Loyola's Charley Toomey has no regrets about clock-killing strategy

The Baltimore Sun

For the second game in a row, Loyola went to a strategy of holding the ball and killing the clock, and for the second game in a row, the top-seeded Greyhounds had trouble with carrying out the plan.

Clinging to a 7-5 lead late in the fourth quarter of Saturday’s NCAA tournament semifinal against No. 4 seed Notre Dame, Loyola employed the game plan it used in the last six minutes of a 10-9 decision over Denver in the quarterfinals on May 19.

The Fighting Irish were able to pressure Loyola’s ball carriers and create turnovers, but the offense was unable to convert those mistakes into goals. Although the execution was lacking, coach Charley Toomey said he didn’t have any regrets about trying to keep the ball away from Notre Dame.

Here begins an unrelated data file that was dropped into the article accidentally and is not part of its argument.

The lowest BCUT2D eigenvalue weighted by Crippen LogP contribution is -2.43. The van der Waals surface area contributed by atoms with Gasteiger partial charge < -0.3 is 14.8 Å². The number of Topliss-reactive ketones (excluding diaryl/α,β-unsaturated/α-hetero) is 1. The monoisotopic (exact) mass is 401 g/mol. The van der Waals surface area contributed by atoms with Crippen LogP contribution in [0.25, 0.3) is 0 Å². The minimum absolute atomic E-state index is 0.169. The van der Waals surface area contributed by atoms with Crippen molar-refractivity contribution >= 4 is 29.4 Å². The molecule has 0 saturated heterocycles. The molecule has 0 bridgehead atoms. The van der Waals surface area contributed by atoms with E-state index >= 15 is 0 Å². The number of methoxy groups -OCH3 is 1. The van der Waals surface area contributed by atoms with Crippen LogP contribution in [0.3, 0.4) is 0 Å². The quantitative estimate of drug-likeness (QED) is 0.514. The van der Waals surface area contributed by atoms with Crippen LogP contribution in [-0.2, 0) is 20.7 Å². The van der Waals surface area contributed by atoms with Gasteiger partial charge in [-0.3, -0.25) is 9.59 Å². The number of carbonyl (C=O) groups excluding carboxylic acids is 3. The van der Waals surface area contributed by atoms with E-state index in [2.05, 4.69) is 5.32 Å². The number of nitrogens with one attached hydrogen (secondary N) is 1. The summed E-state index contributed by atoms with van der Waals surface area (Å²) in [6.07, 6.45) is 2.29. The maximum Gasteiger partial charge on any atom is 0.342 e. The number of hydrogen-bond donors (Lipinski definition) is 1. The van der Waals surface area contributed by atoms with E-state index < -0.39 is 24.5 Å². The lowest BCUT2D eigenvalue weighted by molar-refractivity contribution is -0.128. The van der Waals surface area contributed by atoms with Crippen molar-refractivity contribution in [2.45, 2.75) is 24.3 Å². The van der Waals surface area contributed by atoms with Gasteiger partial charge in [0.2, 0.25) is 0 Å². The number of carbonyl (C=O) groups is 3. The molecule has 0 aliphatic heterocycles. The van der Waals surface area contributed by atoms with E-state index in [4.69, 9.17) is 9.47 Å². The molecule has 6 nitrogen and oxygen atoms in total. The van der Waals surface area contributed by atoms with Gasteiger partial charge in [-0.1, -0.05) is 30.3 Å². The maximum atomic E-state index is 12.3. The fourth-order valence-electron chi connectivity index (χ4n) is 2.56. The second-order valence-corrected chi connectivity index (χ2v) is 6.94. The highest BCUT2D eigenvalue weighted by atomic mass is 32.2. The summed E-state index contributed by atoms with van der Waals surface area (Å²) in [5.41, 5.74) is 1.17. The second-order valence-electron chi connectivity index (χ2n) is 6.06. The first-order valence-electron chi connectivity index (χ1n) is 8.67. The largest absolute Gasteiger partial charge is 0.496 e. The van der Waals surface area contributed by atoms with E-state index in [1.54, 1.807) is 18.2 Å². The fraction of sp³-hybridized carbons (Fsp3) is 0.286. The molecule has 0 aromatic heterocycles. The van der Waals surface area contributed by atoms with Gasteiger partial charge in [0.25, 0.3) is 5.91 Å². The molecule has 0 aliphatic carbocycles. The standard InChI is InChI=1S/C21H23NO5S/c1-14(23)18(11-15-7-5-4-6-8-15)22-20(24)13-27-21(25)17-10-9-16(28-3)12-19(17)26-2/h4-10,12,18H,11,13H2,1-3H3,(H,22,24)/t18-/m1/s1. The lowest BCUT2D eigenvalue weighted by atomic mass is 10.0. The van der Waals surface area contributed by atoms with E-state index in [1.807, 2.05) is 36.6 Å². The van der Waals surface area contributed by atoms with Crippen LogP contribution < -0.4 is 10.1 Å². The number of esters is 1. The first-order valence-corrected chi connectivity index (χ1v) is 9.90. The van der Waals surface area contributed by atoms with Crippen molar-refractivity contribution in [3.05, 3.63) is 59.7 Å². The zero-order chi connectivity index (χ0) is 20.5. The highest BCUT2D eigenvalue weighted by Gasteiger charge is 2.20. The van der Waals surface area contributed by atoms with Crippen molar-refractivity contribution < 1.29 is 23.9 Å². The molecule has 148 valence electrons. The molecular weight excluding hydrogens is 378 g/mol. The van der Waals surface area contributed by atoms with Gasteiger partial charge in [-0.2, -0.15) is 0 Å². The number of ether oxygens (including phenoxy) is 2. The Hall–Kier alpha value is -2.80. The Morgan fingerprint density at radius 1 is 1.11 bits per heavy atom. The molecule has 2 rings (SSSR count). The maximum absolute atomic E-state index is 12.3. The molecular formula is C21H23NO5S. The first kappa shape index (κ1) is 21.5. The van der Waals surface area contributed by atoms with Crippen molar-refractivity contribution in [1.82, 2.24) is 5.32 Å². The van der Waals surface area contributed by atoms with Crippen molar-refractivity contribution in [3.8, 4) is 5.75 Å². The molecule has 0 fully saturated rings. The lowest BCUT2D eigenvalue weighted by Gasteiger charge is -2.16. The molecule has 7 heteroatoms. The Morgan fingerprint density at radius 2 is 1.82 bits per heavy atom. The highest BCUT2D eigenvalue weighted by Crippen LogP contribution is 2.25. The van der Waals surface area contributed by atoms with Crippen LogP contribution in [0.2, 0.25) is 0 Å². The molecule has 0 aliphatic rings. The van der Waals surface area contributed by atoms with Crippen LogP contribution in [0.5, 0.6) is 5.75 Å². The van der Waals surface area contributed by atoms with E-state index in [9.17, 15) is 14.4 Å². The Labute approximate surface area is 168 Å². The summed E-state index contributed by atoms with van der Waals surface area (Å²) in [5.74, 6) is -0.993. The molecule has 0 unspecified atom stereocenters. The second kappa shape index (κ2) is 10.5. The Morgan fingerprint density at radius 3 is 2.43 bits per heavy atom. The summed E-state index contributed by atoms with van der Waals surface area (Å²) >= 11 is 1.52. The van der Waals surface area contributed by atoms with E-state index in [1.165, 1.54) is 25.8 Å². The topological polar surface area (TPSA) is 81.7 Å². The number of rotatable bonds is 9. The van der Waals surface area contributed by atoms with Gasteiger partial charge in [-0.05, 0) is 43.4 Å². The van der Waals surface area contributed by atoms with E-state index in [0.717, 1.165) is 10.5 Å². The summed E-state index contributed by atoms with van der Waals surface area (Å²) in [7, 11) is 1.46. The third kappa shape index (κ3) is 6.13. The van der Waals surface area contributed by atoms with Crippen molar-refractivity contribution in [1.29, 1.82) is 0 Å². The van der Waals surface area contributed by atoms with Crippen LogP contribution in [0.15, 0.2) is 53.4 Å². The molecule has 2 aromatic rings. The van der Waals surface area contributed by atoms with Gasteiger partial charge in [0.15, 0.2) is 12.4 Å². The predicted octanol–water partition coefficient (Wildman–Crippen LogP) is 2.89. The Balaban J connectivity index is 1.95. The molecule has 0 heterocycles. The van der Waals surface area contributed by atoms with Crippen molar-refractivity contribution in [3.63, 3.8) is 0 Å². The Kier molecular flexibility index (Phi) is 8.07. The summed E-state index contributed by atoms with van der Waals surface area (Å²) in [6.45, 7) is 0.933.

“I hope to be in the same position on Monday,” he said. “The toughest thing to do with lacrosse is to hold the ball with two minutes to go. We changed it up a little bit and put some short sticks out there so if the ball did hit the ground, we could get back and defend. It's just so hard to keep it in the box with 6-versus-7 guys while they're chasing you around. Our philosophy is if that net is open, we're not afraid to shoot it. But it wasn't going to be today. They weren't going to let us get above the goal. So we'll go back to work on it and hopefully have a game plan that's going to allow us to kill a game down there if that's what it takes on Monday.”

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